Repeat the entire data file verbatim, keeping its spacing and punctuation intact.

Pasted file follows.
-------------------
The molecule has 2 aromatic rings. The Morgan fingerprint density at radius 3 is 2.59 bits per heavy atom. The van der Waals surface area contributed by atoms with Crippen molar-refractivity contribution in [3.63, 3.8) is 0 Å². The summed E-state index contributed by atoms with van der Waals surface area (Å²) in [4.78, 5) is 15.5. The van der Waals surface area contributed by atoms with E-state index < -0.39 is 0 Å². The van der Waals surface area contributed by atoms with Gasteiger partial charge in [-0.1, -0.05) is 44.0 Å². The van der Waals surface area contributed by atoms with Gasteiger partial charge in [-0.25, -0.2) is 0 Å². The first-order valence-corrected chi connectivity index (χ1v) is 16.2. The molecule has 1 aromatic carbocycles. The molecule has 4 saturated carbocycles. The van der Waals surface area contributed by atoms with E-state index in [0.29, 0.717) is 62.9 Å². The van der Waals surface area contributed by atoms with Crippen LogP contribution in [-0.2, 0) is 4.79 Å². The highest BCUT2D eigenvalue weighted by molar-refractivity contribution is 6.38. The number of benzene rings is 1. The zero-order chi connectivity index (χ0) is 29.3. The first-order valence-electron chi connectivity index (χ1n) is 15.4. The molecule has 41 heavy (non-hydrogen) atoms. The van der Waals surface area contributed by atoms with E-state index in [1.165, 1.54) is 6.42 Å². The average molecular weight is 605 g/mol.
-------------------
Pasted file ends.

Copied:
The molecule has 2 aromatic rings. The Morgan fingerprint density at radius 3 is 2.59 bits per heavy atom. The van der Waals surface area contributed by atoms with Crippen molar-refractivity contribution in [3.63, 3.8) is 0 Å². The summed E-state index contributed by atoms with van der Waals surface area (Å²) in [4.78, 5) is 15.5. The van der Waals surface area contributed by atoms with E-state index < -0.39 is 0 Å². The van der Waals surface area contributed by atoms with Gasteiger partial charge in [-0.1, -0.05) is 44.0 Å². The van der Waals surface area contributed by atoms with Gasteiger partial charge in [-0.25, -0.2) is 0 Å². The first-order valence-corrected chi connectivity index (χ1v) is 16.2. The molecule has 1 aromatic carbocycles. The molecule has 4 saturated carbocycles. The van der Waals surface area contributed by atoms with E-state index in [0.29, 0.717) is 62.9 Å². The van der Waals surface area contributed by atoms with Crippen LogP contribution in [-0.2, 0) is 4.79 Å². The highest BCUT2D eigenvalue weighted by molar-refractivity contribution is 6.38. The number of benzene rings is 1. The zero-order chi connectivity index (χ0) is 29.3. The first-order valence-electron chi connectivity index (χ1n) is 15.4. The molecule has 41 heavy (non-hydrogen) atoms. The van der Waals surface area contributed by atoms with E-state index in [1.165, 1.54) is 6.42 Å². The average molecular weight is 605 g/mol.